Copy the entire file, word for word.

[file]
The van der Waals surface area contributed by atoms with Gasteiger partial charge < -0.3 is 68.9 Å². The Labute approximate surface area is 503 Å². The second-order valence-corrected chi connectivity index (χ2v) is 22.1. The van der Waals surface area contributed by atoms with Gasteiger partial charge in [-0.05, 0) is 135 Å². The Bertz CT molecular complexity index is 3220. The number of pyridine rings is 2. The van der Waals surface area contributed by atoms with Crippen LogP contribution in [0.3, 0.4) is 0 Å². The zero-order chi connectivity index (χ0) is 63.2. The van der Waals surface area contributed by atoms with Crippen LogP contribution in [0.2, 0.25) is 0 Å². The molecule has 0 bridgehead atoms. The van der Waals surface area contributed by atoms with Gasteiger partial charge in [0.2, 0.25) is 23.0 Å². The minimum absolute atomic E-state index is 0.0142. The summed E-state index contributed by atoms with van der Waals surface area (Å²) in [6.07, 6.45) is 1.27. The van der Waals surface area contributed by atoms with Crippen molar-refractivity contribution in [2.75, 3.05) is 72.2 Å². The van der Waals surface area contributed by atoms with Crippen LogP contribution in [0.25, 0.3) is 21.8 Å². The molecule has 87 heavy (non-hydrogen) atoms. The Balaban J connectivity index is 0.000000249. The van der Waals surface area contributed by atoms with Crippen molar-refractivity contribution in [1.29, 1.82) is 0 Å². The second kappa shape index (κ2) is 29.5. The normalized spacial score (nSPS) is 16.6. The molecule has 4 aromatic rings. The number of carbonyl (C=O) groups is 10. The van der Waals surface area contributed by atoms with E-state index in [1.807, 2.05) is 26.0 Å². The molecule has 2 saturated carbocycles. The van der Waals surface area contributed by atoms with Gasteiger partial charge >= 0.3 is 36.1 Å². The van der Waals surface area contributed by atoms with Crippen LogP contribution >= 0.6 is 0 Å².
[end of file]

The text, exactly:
The van der Waals surface area contributed by atoms with Gasteiger partial charge < -0.3 is 68.9 Å². The Labute approximate surface area is 503 Å². The second-order valence-corrected chi connectivity index (χ2v) is 22.1. The van der Waals surface area contributed by atoms with Gasteiger partial charge in [-0.05, 0) is 135 Å². The Bertz CT molecular complexity index is 3220. The number of pyridine rings is 2. The van der Waals surface area contributed by atoms with Crippen LogP contribution in [0.3, 0.4) is 0 Å². The zero-order chi connectivity index (χ0) is 63.2. The van der Waals surface area contributed by atoms with Crippen LogP contribution in [0.2, 0.25) is 0 Å². The molecule has 0 bridgehead atoms. The van der Waals surface area contributed by atoms with Gasteiger partial charge in [0.2, 0.25) is 23.0 Å². The minimum absolute atomic E-state index is 0.0142. The summed E-state index contributed by atoms with van der Waals surface area (Å²) in [6.07, 6.45) is 1.27. The van der Waals surface area contributed by atoms with Crippen molar-refractivity contribution in [2.75, 3.05) is 72.2 Å². The van der Waals surface area contributed by atoms with Crippen LogP contribution in [0.25, 0.3) is 21.8 Å². The molecule has 87 heavy (non-hydrogen) atoms. The Balaban J connectivity index is 0.000000249. The van der Waals surface area contributed by atoms with Crippen molar-refractivity contribution in [1.29, 1.82) is 0 Å². The second kappa shape index (κ2) is 29.5. The normalized spacial score (nSPS) is 16.6. The molecule has 4 aromatic rings. The number of carbonyl (C=O) groups is 10. The van der Waals surface area contributed by atoms with E-state index in [1.807, 2.05) is 26.0 Å². The molecule has 2 saturated carbocycles. The van der Waals surface area contributed by atoms with Gasteiger partial charge >= 0.3 is 36.1 Å². The van der Waals surface area contributed by atoms with Crippen LogP contribution >= 0.6 is 0 Å².